The View From Castle Rock, the titular story in the collection, traces the immigration of a Scottish family leaving Castle Rock for a better life in the new world. I’ve read that Alice Munro used her family history to write the book. I’m not sure how much is true in this story but what resonated with is that even though our family immigrant experiences were vastly different there are still some things that are shared.
In the story the family embarks on a sea voyage and at one point early on the passengers are alerted to the fact they will now have the last view of Scotland. Some people will stand by the rail to catch a quick glimpse and some will linger on until the last bit fades. The father, Old James, tells his daughter-in-law that she should go say farewell to her native land for she will not see it again.
Something similar happened to me every time we’d go visit our family in Mexico. On our drive back across the border my dad would always point out that we were coming up to the middle point on the bridge. There’s a marker at that mid point, and I would always look out the back window as we crossed the middle point on the bridge. In my mind I was saying good-bye to my family and Mexico. Funny enough now as an adult I think it’s still part of me because every time I go back and forth I always look out for that marker.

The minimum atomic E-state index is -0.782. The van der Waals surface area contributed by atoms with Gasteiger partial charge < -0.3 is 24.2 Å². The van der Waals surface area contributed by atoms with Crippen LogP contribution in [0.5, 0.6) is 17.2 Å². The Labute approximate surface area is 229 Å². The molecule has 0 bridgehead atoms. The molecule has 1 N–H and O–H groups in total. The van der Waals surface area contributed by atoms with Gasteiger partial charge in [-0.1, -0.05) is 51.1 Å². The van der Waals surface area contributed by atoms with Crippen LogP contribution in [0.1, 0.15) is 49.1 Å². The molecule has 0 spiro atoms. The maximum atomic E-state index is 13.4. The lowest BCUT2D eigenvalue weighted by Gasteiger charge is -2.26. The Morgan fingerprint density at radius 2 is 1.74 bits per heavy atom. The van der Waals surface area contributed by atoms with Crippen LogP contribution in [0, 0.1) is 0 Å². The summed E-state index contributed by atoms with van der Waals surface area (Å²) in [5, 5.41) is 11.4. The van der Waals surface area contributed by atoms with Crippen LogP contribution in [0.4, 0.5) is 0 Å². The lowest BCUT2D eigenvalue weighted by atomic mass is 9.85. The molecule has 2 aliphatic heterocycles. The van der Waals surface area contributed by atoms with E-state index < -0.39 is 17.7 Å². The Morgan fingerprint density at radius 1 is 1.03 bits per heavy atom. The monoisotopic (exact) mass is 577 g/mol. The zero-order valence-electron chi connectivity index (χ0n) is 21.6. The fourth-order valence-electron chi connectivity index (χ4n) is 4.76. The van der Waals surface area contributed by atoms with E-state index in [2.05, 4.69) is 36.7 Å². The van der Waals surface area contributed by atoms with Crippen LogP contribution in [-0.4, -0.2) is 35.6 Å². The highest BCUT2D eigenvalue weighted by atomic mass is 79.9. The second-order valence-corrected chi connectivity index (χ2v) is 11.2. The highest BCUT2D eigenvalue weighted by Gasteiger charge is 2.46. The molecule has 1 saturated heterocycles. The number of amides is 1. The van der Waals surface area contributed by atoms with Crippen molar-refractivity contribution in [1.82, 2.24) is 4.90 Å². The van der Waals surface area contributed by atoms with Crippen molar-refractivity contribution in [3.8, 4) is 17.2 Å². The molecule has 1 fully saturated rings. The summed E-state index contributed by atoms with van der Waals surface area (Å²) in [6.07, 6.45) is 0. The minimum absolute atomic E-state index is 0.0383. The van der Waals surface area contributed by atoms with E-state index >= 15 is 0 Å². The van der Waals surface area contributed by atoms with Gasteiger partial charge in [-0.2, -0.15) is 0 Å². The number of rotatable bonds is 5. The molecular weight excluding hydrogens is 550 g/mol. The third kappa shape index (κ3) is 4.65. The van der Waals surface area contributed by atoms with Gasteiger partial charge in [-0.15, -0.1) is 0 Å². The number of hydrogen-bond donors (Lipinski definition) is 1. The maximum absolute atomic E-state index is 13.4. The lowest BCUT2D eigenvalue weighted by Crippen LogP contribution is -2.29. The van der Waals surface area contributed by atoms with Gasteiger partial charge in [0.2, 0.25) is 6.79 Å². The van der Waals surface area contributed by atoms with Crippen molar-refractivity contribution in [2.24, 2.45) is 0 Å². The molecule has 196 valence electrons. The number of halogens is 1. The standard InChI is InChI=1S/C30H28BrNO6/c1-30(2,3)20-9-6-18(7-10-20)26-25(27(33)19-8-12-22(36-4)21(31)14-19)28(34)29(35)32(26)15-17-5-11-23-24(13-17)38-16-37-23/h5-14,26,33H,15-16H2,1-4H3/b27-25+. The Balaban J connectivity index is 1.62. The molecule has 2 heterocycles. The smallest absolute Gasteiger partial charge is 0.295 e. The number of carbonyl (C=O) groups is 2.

But back to the story, to me it just felt very real. I liked how I felt that I got to know each of the members in the story and had an idea about their individual dreams of the new world. And, I felt very satisfied when I finished this story. There are times when I’ve read short stories and feel like the ending is abrupt or just up in the air. Here, the author goes so far as to tell us what happened next after the voyage. I really liked that.
I read this story for A Curious Singularity and also as one of the six short stories I’m planning to read for the Short Story Challenge. This was my first introduction to Alice Munro but I will definitely go back to her writing. I want to see what else I’ve missed.